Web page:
The tallest Kashmiri politician today, Farooq Abdullah, former chief minister of the Indian state of Jammu & Kashmir and an erstwhile cabinet minister in the central government in New Delhi, would have been a consummate surfer in the world of sports.
The audacity with which he rode the wave of Kashmiri nationalism through turbulent decades (while also remaining “Delhi’s man in Srinagar”) has been breathtaking.
Abdullah asked indignantly: “How long will you wait for talks [between India and Pakistan]? Will you wait for a thousand years?
“You have to take the bull by the horns. Sometimes you have to do it. You have [the] atom bomb and they too have [the] atom bomb. How many people will get killed?
“The only way is dialogue. Take a friend’s help. We say we have friends across the world. So take their help for talks and tell them we want to solve it [Kashmir].
“Four wars have been fought. How [many] more losses do you want? The money we spend on planes and war machinery, if [we] used it for poor farmers, then the country [would] develop rapidly… You need to find a solution. You won’t find anything by being rigid.”
As a seasoned surfer, Abdullah knows the size of the swell that he has to work with. He understands that Kashmiris feel utterly exhausted from being on the barricades for decades but nonetheless remain defiant in their belief that they have nothing more to lose.
Coercion never works against people who are desperate, having experienced the frontiers of pain and loss, but the state apparatuses somehow refuse to learn from history. Hence the stalemate in J&K.
But then, the stalemate is unreal too, since the ground is definitely shifting. As a veteran politician, Abdullah can sense the stirring.
Kashmir is transforming as a regional security issue as never before seen in the 67 years since British rule ended.
It is increasingly becoming untenable to say that Kashmir is India’s internal problem – or that it is a mere India-Pakistan dispute.
That the unresolved Kashmir issue poses an impediment to settlement of the Afghan issue has been evident for some time, but there is an added urgency felt lately.
The administration of US President Donald Trump admits that a “regional approach” is needed to resolve the Afghan conflict. Indians hope this means the US will step up pressure on Pakistan to terminate its support for the Taliban and the Haqqani network.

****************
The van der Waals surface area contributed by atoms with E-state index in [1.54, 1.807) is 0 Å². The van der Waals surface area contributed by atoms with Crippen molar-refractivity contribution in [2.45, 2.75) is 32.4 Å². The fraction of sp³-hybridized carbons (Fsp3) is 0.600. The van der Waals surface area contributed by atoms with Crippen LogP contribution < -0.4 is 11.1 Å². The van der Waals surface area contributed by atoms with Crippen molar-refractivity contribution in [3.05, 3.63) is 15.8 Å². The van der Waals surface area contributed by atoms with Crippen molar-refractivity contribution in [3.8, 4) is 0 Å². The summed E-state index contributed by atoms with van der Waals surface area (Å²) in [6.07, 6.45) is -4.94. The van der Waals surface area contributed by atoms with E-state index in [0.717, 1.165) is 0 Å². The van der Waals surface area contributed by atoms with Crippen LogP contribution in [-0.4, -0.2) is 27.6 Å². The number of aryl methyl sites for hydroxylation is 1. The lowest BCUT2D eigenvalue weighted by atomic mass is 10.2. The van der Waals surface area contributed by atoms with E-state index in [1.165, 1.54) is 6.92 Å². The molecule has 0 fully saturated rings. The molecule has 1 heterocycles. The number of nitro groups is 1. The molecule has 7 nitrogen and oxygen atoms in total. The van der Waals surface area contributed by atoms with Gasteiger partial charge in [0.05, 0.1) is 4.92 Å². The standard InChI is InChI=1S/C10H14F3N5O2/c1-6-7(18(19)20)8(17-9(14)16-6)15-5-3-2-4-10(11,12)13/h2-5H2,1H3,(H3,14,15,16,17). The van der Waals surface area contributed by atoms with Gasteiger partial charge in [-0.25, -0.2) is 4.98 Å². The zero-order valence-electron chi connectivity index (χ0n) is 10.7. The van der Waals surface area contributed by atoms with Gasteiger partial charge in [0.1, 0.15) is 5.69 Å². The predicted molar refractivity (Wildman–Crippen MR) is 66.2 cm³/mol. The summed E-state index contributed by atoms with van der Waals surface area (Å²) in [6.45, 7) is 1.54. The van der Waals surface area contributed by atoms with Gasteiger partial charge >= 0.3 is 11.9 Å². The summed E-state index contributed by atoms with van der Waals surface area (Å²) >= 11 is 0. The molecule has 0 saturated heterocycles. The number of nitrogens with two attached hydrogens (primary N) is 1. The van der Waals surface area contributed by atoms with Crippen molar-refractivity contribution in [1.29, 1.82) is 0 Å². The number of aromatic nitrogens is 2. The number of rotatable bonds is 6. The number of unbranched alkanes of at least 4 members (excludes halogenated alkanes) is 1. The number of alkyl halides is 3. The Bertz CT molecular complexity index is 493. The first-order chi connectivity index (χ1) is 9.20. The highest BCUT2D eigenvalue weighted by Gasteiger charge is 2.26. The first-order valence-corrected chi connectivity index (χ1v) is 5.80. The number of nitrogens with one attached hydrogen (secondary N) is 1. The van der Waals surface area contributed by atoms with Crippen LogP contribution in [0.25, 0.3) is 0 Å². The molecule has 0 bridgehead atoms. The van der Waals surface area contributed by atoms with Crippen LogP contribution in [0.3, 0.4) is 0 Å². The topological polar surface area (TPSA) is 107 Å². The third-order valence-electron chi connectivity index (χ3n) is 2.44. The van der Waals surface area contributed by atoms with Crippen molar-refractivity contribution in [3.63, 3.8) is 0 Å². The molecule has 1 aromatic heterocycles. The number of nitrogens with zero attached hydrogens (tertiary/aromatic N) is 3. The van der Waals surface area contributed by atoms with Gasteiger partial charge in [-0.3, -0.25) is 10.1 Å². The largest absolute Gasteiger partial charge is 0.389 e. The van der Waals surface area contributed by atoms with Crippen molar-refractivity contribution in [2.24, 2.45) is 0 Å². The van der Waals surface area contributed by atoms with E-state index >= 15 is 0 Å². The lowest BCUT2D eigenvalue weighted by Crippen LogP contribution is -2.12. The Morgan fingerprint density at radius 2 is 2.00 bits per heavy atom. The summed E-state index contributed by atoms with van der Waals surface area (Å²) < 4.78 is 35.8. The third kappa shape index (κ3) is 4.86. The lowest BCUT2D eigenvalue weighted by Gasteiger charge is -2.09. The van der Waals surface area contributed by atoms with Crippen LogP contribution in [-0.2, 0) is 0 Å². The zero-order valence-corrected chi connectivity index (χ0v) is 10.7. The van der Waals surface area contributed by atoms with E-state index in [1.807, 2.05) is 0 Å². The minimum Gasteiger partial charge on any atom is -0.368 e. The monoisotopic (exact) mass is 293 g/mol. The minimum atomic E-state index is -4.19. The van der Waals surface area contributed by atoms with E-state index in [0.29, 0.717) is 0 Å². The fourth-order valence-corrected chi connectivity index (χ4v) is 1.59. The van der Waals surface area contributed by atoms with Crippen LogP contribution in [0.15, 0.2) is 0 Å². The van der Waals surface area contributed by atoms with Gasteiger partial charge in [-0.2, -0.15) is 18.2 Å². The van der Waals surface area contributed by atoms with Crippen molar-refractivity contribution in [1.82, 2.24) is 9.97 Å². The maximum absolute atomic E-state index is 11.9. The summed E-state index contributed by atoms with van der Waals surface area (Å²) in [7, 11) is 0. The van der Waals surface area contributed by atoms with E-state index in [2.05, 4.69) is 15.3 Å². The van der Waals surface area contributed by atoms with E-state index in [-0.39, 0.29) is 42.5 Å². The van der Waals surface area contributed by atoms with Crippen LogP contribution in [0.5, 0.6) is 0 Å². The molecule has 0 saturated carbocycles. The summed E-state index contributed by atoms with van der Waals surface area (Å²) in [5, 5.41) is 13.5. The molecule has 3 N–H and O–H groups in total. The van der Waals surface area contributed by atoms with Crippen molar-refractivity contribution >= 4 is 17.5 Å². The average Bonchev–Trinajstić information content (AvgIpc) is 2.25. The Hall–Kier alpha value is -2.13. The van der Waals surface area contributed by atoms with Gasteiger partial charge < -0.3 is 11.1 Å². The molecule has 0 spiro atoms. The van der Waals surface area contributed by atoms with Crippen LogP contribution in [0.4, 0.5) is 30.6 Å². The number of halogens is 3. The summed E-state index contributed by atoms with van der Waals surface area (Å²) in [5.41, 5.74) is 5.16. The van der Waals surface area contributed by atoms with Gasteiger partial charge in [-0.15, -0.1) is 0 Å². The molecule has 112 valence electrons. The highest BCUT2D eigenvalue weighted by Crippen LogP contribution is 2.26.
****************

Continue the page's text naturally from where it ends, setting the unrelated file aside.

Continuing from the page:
But they overlook the fact that to secure Pakistan’s cooperation, it also becomes necessary to explore the depths of its concerns and legitimate interests as well. And Pakistan says Kashmir is the root cause of regional tensions.
No doubt the upheaval and violence in J&K are attracting world attention. However, what may transform the Kashmir problem significantly will be China’s decision to wade into it.
Thus a terrible beauty has been born in the recent period. The China-India relationship has gotten into a confrontational mode, and there is open talk of an outbreak of hostilities.
But Indian strategists fail to see that a new confrontation with China may not necessarily be a replay of the 1962 war. It could be far worse.
In an editorial on Friday, the Chinese Communist Party mouthpiece Global Times wrote on the month-long military standoff between China and India in the China-Bhutan border region: “If New Delhi remains stubborn, India should get prepared for all possibilities from a potentially grave escalation of tension….
“The PLA’s mobility and logistics capability cannot be matched by that of its Indian counterpart…. [People’s Liberation Army] troops may appear in any area beyond the Line of Actual Control that was previously controlled by India…. China does hold a lot of cards and can hit India’s Achilles’ heel.”
The “Achilles heel” unmistakably refers to J&K. An earlier Chinese commentary called the Ladakh region of Kashmir, currently controlled by India, disputed territory claimed by China, Pakistan and India. Such statements are unprecedented.
Suffice to say, if the possibility cannot be ruled out that a settlement in Afghanistan might highlight the imperative need for mediation to resolve the Kashmir issue as well, that possibility becomes a near certainty if China gets entangled in it.
Not surprisingly, India has always resisted third-party intervention in Kashmir, while Islamabad has consistently sought outside mediation. But India’s stance looks obdurate when New Delhi also remains unwilling to engage with Pakistan in dialogue – and, most crucially, has alienated China.
India’s intervention in the Bhutan-China territorial dispute creates a new precedent in regional security. Some Chinese commentators have already speculated about a third country intervening in India-Pakistan disputes.
Meanwhile, there are other disturbing signals. Some time back, the US ambassador to the United Nations, Nikki Haley, disclosed that Trump hopes to mediate in India-Pakistan tensions and that the topic figured in National Security Council discussions in the White House.
These are early days, but Abdullah’s remark underscores the paradigm shift taking place in the geopolitics of the Kashmir problem.
The “muscular diplomacy” toward China and Pakistan pursued by the present government in India, mentored by Hindu nationalist groups, has opened a Pandora’s box.